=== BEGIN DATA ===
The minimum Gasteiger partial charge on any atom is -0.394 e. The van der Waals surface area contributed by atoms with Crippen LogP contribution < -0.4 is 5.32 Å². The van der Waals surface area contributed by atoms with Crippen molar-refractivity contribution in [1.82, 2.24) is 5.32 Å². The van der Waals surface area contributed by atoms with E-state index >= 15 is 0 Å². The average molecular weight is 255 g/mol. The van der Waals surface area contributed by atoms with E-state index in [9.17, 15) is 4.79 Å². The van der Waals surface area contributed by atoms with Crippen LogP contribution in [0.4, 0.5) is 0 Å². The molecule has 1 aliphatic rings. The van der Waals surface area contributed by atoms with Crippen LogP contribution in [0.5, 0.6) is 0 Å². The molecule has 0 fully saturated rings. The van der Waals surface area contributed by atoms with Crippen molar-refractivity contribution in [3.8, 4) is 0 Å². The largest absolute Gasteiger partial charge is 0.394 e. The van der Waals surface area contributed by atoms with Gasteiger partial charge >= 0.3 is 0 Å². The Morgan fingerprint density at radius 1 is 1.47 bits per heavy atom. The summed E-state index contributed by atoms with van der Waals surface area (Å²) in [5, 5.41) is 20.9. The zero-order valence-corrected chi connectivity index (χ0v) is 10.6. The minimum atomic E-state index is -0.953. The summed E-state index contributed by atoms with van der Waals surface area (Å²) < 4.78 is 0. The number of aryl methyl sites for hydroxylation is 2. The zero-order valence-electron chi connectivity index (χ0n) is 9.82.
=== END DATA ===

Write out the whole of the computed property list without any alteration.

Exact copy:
The minimum Gasteiger partial charge on any atom is -0.394 e. The van der Waals surface area contributed by atoms with Crippen LogP contribution < -0.4 is 5.32 Å². The van der Waals surface area contributed by atoms with Crippen molar-refractivity contribution in [1.82, 2.24) is 5.32 Å². The van der Waals surface area contributed by atoms with E-state index >= 15 is 0 Å². The average molecular weight is 255 g/mol. The van der Waals surface area contributed by atoms with E-state index in [9.17, 15) is 4.79 Å². The van der Waals surface area contributed by atoms with Crippen LogP contribution in [0.4, 0.5) is 0 Å². The molecule has 1 aliphatic rings. The van der Waals surface area contributed by atoms with Crippen LogP contribution in [0.5, 0.6) is 0 Å². The molecule has 0 fully saturated rings. The van der Waals surface area contributed by atoms with Crippen molar-refractivity contribution in [3.8, 4) is 0 Å². The largest absolute Gasteiger partial charge is 0.394 e. The van der Waals surface area contributed by atoms with Gasteiger partial charge >= 0.3 is 0 Å². The Morgan fingerprint density at radius 1 is 1.47 bits per heavy atom. The summed E-state index contributed by atoms with van der Waals surface area (Å²) in [5, 5.41) is 20.9. The zero-order valence-corrected chi connectivity index (χ0v) is 10.6. The minimum atomic E-state index is -0.953. The summed E-state index contributed by atoms with van der Waals surface area (Å²) < 4.78 is 0. The number of aryl methyl sites for hydroxylation is 2. The zero-order valence-electron chi connectivity index (χ0n) is 9.82.